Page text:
It’s a game after all!
Constraint based coaching and learning.
“We do not receive wisdom, we must discover it for ourselves, after a journey through the wilderness which no one else can make for us.” Marcel Proust
You may have heard of the term Constraint Based coaching. There are a number of related terms that are based around somewhat similar approaches to coaching. Nonlinear coaching, Teaching Games for Understanding (TGfU), Implicit coaching. Athlete-centred coaching. These terms are all different, but they have cross over and things in common.
In a broad sense, they mean looking at your athletes and designing specific activities for and with them, allowing them to explore their own capabilities and come to their own conclusions about how they achieve the outcomes. Self-reflection is often a subsequent and related activity, to allow them to learn from their actions and inactions, their success and failures.
For constraint based coaching, the constraints are generally categorised as
- Individual (or performer) constraints – that could be how tall, how fast or how fit an athlete is.
- Environmental constraints – which could be the physical environment like the size of the playing area, but it could also be cultural and social constrains around expected behaviours and norms.
- Task constraints – the rules and equipment used to complete the task.
The combination of these constraints can significantly affect how skills, strategies and tactics will be used, and indeed developed, throughout the course of these activities.
The coach has the ability to add and remove constraints, so that the training environment differs from the playing environment. The coach can also introduce game related outcomes to move from coaching explicit drills to coaching using activities and games, so that the athletes have opportunities to learn, implicitly.
“As behaviours emerge as a result of self-organisation under constraints, coaches can deliberately manipulate the surroundings of players to create the conditions that lead to changes in organisation states. For example, the coach could create rule changes in small-sided games that reward taking of singles or encourages bowlers to bowl in specific areas (Renshaw & Holder, 2010).”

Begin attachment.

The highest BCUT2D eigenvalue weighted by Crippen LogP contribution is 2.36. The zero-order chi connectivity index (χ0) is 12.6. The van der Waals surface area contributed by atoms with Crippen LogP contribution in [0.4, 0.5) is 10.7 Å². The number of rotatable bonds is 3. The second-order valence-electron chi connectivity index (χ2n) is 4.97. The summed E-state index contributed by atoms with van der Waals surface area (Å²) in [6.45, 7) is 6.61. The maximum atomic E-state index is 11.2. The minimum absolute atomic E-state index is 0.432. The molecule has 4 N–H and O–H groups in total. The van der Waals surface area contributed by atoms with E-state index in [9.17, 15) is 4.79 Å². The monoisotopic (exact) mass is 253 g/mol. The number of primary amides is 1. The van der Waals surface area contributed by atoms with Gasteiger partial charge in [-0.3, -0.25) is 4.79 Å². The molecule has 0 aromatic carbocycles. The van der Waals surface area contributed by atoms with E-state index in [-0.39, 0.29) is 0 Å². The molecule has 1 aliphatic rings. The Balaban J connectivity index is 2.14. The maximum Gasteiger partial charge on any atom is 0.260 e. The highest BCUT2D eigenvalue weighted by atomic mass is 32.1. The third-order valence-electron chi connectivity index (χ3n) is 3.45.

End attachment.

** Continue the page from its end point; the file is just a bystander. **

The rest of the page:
The application of constraint-based, implicit or athlete-centred coaching, is equally important in junior coaching as it is in elite coaching. Let’s look at some other examples.
Let’s say we want to encourage more movement from our young netballers or basketballers, within our attacking players in the goal circle. We want to encourage them to run to space and receive a pass within the circle where appropriate, as opposed to wait under the goal. How can we encourage them to move into space that may not necessarily be under the goal? We could introduce additional goal scoring options for them. What if we had two other goals available, one at either side of the shooting circle? They can score a point from scoring at any of the three goals. Too hard to set up extra goals on posts? Give them a box at each alternate point. If they drop the ball in the box, they score 1 point and play on from there. Scoring a goal could be 3 points. With limited time to score points they need to make decisions and build on skills to achieve their desired outcome. In these examples, we have changed the constraints – certainly both the task and environmental constraints – so now they are encouraged to make full use of the goal circle. There will be areas of interest to them that weren’t of much interest before.
Let’s say junior rugby players have an issue going forward and they are always trying to avoid their opponents by running across the field. We could set up a channel of only one third of the width of the normal field, and play unlimited possession, but only if you manage to make ground – that is, you must get tackled in front of where the last tackle was, or otherwise it is an immediate handover.
Moving more to the elite end of the game and expanding the suggestion of Renshaw and Holder, asking a cricket team to only have fielders on the off-side would encourage the bowler to bowl off-side and usually at a full length, and the batter to improve their accuracy to beat the crowded field, or to be creative to work the ball to the leg side. As the batters become more creative, the bowler needs to think about his or her variety to avoid being predictable.